• Women Poets and Ballad Composers
In 1844, Marion Sullivan became the first American woman to write a hit song. Despite living in a time when "proper" ladies were actively discouraged from any form of public musical activity, Sullivan and other bold 19th-Century women created and published beautiful, memorable songs. This hour focusses on those female musical pioneers and their ballads, including The Blue Juniata; In the Gloaming; The original "Rock-a-Bye-Baby" song; Do They Miss Me at Home; The Old Log Hut ("Row, Row, Row Your Boat"); and other gems.
• Songs of Hardship and Hope
Some songs speak from within the experience of struggle, and others offer comfort and strength to those in need. In this concert David features a century of iconic songs of lament and yearning, including: Poor Wayfarin Stranger; Follow the Drinking Gourd; Tramp Tramp Tramp the Boys are Marching; Home, Sweet Home; Brother Can You Spare A Dime; Keep on the Sunny Side; One More River to Cross; Amazing Grace; and more.
• The California/Oregon Gold Rush 1848–1855
Between 1848 and 1855, several hundred thousand treasure seekers made their way to California and Oregon, and some wrote songs about their experience. Songs: In the days of 49; O California; Seeing the Elephant; The Miner's Lament; The Miner's farewell; What was your Name in the States; more.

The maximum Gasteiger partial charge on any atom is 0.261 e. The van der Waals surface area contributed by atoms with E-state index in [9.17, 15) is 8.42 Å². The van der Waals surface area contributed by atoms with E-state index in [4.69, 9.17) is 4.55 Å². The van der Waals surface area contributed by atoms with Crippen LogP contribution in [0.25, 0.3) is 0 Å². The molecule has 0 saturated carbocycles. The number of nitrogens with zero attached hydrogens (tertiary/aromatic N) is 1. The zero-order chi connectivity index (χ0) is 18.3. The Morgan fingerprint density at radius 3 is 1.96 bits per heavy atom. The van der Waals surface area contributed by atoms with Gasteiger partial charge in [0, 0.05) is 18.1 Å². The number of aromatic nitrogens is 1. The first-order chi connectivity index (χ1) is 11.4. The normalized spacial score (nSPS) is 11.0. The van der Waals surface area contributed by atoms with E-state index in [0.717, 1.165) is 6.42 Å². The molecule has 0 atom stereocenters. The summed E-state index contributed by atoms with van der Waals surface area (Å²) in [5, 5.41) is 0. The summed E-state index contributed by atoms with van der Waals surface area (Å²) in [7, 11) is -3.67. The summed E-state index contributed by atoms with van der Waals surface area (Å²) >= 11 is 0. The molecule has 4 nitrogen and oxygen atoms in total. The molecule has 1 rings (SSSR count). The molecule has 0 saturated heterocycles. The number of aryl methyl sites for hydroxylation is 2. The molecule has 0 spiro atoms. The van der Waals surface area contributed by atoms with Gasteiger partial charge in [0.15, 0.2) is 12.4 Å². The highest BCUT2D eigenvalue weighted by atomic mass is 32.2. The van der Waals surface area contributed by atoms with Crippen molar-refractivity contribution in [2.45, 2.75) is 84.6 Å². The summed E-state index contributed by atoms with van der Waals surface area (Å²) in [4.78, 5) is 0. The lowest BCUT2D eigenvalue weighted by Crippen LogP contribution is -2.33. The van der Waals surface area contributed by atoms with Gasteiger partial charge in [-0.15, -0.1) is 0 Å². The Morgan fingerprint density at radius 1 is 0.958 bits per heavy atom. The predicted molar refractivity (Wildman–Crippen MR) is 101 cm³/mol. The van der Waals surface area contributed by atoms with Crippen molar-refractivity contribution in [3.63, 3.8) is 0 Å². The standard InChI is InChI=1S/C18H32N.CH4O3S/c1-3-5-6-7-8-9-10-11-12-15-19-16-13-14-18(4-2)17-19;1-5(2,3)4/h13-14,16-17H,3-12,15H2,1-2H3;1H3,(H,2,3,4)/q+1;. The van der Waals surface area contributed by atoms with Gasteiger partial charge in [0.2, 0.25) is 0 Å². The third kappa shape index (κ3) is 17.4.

• Two Brothers: the War Between the States 1861–1865
Confederate General Robert E. Lee once remarked that without music, he would have had no army. Music was everywhere on both sides of the Mason-Dixon line, and the war could not have been fought without it. Songs: Two Brothers; Bonnie Blue Flag; My Old Kentucky Home; Battle Cry of Freedom; Home Sweet Home; Tramp, Tramp, Tramp the Boys are Marching; All Quiet Along the Potomac; Eating Goober Peas, more.
• Pioneer Laughter
Songs can be created purely to lighten the burdens of life, and composers and poets sometimes go to great comic lengths to do so. This concert is an hour of truly goofy mid-19th-Century creations like: People Will Talk; If You Only Have a Moustache; The Overland Stage; The Wonderful Musician; The Spider and the Fly (yes, that song really does exist); plus Mark Twain's description of travelling in a stage coach, and a brief but earnest sermon on the parable of "Old Mother Hubbard."
• Newfangled Inventions
One hour of 19th-Century songs extolling the latest and most modern inventions! 150 years ago, before radio or phonograph, songwriters published some odd but strangely uplifting songs about the velocipede (bicycle), hot air balloons, electric lights, the telegraph, the telephone, the sewing machine, baseball, and more. The playlist includes songs like: The Base Ball Song; The New Electric Light; Song of the Sewing Machine; Take Me Up with You Dearie; The Wondrous Telephone; The Telegraph Boy; and The Daring Young Man on the Flying Trapeze. (He was a real person, and he invented something!)
• Victorians in Love (and Occasionally Loss)
Love songs have been popular since the beginning of time: songs of romantic love, lost love, unrequited love, motherly love, and love in every other form. In honor of Valentine's Day, David has chosen a bouquet of songs - happy, sad, and silly. Some were written by America's earliest women composers. Songs will include: Let Me Call You Sweetheart, the original version of Rock-A-Bye Baby, Don't Marry a Man If He Drinks, Love's Old Sweet Song, Courting in the Rain, and more.